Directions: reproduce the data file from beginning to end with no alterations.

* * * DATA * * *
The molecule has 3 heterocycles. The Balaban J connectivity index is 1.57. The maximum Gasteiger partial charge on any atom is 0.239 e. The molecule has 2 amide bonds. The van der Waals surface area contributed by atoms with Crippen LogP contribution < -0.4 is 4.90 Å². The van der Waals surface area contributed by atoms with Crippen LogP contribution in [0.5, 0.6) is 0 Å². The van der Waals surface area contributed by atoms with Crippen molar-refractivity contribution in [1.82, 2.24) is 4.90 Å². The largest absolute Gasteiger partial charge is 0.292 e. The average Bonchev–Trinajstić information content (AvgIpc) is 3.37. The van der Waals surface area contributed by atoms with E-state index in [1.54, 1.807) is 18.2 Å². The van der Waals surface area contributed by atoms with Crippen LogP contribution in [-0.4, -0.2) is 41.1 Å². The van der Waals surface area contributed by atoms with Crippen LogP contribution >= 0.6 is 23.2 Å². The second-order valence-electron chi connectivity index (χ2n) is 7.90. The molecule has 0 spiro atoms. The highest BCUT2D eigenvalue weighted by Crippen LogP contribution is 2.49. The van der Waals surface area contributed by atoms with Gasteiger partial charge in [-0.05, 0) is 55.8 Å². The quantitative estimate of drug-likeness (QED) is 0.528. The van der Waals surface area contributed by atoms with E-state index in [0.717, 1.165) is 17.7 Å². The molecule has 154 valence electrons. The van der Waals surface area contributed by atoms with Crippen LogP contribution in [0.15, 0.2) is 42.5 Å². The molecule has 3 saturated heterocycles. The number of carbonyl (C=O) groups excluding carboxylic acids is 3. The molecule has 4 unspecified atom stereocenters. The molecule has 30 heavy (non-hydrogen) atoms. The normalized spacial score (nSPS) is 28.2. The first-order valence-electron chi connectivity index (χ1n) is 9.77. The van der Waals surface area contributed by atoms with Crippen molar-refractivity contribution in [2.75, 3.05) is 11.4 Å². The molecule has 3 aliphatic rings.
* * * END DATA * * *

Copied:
The molecule has 3 heterocycles. The Balaban J connectivity index is 1.57. The maximum Gasteiger partial charge on any atom is 0.239 e. The molecule has 2 amide bonds. The van der Waals surface area contributed by atoms with Crippen LogP contribution < -0.4 is 4.90 Å². The van der Waals surface area contributed by atoms with Crippen LogP contribution in [0.5, 0.6) is 0 Å². The van der Waals surface area contributed by atoms with Crippen molar-refractivity contribution in [1.82, 2.24) is 4.90 Å². The largest absolute Gasteiger partial charge is 0.292 e. The average Bonchev–Trinajstić information content (AvgIpc) is 3.37. The van der Waals surface area contributed by atoms with E-state index in [1.54, 1.807) is 18.2 Å². The van der Waals surface area contributed by atoms with Crippen LogP contribution in [-0.4, -0.2) is 41.1 Å². The van der Waals surface area contributed by atoms with Crippen LogP contribution >= 0.6 is 23.2 Å². The second-order valence-electron chi connectivity index (χ2n) is 7.90. The molecule has 0 spiro atoms. The highest BCUT2D eigenvalue weighted by Crippen LogP contribution is 2.49. The van der Waals surface area contributed by atoms with Gasteiger partial charge in [-0.05, 0) is 55.8 Å². The quantitative estimate of drug-likeness (QED) is 0.528. The van der Waals surface area contributed by atoms with E-state index in [0.717, 1.165) is 17.7 Å². The molecule has 154 valence electrons. The van der Waals surface area contributed by atoms with Crippen LogP contribution in [0.15, 0.2) is 42.5 Å². The molecule has 3 saturated heterocycles. The number of carbonyl (C=O) groups excluding carboxylic acids is 3. The molecule has 4 unspecified atom stereocenters. The molecule has 30 heavy (non-hydrogen) atoms. The normalized spacial score (nSPS) is 28.2. The first-order valence-electron chi connectivity index (χ1n) is 9.77. The van der Waals surface area contributed by atoms with Crippen molar-refractivity contribution in [2.75, 3.05) is 11.4 Å². The molecule has 3 aliphatic rings.